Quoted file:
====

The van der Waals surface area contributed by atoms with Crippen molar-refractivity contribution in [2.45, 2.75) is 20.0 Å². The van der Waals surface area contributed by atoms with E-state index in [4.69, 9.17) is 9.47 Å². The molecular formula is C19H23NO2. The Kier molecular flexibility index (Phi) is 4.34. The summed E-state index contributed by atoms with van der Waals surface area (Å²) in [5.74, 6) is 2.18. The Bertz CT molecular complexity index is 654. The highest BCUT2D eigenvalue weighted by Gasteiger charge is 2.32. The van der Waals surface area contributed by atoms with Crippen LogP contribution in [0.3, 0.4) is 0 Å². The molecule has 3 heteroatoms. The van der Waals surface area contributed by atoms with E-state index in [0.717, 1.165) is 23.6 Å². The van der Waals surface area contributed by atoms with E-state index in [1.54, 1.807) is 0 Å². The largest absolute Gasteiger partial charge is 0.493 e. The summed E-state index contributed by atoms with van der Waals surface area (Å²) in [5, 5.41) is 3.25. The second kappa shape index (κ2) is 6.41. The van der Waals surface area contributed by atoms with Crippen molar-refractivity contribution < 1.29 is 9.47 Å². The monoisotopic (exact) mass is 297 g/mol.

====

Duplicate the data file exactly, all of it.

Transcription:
The van der Waals surface area contributed by atoms with Crippen molar-refractivity contribution in [2.45, 2.75) is 20.0 Å². The van der Waals surface area contributed by atoms with E-state index in [4.69, 9.17) is 9.47 Å². The molecular formula is C19H23NO2. The Kier molecular flexibility index (Phi) is 4.34. The summed E-state index contributed by atoms with van der Waals surface area (Å²) in [5.74, 6) is 2.18. The Bertz CT molecular complexity index is 654. The highest BCUT2D eigenvalue weighted by Gasteiger charge is 2.32. The van der Waals surface area contributed by atoms with Crippen LogP contribution in [0.3, 0.4) is 0 Å². The molecule has 3 heteroatoms. The van der Waals surface area contributed by atoms with E-state index in [0.717, 1.165) is 23.6 Å². The van der Waals surface area contributed by atoms with E-state index in [1.54, 1.807) is 0 Å². The largest absolute Gasteiger partial charge is 0.493 e. The summed E-state index contributed by atoms with van der Waals surface area (Å²) in [5, 5.41) is 3.25. The second kappa shape index (κ2) is 6.41. The van der Waals surface area contributed by atoms with Crippen molar-refractivity contribution < 1.29 is 9.47 Å². The monoisotopic (exact) mass is 297 g/mol.